With all due respect to my esteemed fellow ClickZ contributor Michael Fischler, I just can’t let his column of last week, “Web Advertising Doesn’t Work,” escape without comment.
There is no question that average click rates are down, and more people report “never” looking at banners. It’s true that these are uncomfortable indicators for direct response proponents. But leaping from there to a broad claim about web advertising on the skids is akin to Chicken Little’s deduction that the sky was falling.
Advertising on the web does not start and stop with banners, and advertising effectiveness — in any medium — is not wholly evaluated by response levels. That this kind of thinking pervades the internet advertising community is a testimony to the industry’s youth, inexperience and tunnel-vision. In my view, it cannot be interpreted as indicative of anything larger.
There are at least two insupportable aspects of Fischler’s argument. Today, we’ll focus on the most egregious error. Simply put, the error is that the effectiveness of advertising cannot be measured solely by the response rate.
Direct marketing or direct response is certainly a valid form of marketing, one that plays an important role in certain, specific instances. But in the land beyond the internet, no self-respecting marketer or advertiser would be caught dead ascribing direct marketing objectives to every other component of the marketing mix. Not all (or even most) advertising is evaluated for effectiveness based on measured response.
Let’s look at TV, for example. Television advertising represents a $50 billion annual business in the United States. No one clicks on a TV commercial. There is no direct way to measure if the viewer of that commercial ever takes a specific action based on having seen the ad. (Or, frankly, no way to know whether the intended viewer was even in the room but that’s another issue altogether).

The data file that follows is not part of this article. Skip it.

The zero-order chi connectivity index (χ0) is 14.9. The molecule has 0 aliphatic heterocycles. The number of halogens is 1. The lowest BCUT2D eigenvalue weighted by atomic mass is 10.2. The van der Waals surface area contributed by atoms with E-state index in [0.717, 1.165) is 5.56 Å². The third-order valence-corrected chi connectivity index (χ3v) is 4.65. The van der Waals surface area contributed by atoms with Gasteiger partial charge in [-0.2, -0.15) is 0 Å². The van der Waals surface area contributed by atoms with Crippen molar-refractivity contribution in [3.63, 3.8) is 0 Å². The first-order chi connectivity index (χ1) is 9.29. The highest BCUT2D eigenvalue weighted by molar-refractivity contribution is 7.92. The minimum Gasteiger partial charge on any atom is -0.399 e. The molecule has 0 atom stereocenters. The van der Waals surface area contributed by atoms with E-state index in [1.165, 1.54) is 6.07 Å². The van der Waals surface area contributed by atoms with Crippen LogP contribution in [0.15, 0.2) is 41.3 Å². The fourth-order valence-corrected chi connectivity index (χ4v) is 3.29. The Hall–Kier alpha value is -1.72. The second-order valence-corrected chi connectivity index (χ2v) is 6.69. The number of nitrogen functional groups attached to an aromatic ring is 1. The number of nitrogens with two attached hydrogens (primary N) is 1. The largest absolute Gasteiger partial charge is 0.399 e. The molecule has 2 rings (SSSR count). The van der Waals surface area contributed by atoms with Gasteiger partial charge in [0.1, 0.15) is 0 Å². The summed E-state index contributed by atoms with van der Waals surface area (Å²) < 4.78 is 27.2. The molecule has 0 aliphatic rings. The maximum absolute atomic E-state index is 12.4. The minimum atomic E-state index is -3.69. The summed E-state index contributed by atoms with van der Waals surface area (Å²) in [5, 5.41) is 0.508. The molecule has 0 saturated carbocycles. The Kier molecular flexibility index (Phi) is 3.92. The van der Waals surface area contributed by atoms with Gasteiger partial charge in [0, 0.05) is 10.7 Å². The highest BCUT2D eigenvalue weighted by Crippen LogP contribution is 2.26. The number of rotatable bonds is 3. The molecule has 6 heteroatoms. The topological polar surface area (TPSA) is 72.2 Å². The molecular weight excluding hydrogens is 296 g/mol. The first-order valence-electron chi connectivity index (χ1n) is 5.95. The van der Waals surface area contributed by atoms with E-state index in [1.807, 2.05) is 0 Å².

A tiny percent of television spots have a response mechanism (like an 800 number); most are pure awareness plays.
Outdoor advertising buys are made based on estimates of how many cars will pass by and on the general demographics of the people in those cars. There is no response mechanism, no reliable audience measures, and little detail about the passerby’s demographics or interest or attentiveness. Event advertising — like the signage at stadiums and sporting events — represent another vibrant but non-response-oriented medium.
Consumer magazines offer a direct response option for advertisers, but exercising that option is not the norm. Most consumer magazine ads offer no means of contacting the advertiser, and no intent to generate any direct response. Even where an advertiser could incorporate DM principles, most choose not to.
Are we saying, then, that none of this is good advertising? That none of these media work? If you draw that conclusion, you are far outside of the advertising mainstream.
Advertising professionals judge effectiveness based on a complex analysis of brand awareness, store traffic, market share, mind share, price-per-unit sold, customer loyalty, and a host of other, often proprietary, product-specific measures.
Let’s not hold internet advertising to a different standard than all other advertising, just because some direct marketing capabilities exist.
Direct response advertising is one reasonable goal for an ad campaign, and I have no argument with any advertiser setting direct marketing objectives for a planned campaign, and buying accordingly. Direct marketers have always understood that their needs and media buying criteria are different than those of other advertisers.
So, looking at the facts as presented, it seems fair to say that banners have not, across the board, turned out to be the direct marketing panacea that some had hoped for. But does that make all of web advertising a failure? In my view, we have barely begun to explore the range of capabilities of this newest medium. To paraphrase the immortal words of Mark Twain, “The report of web advertising’s death has been greatly exaggerated.”
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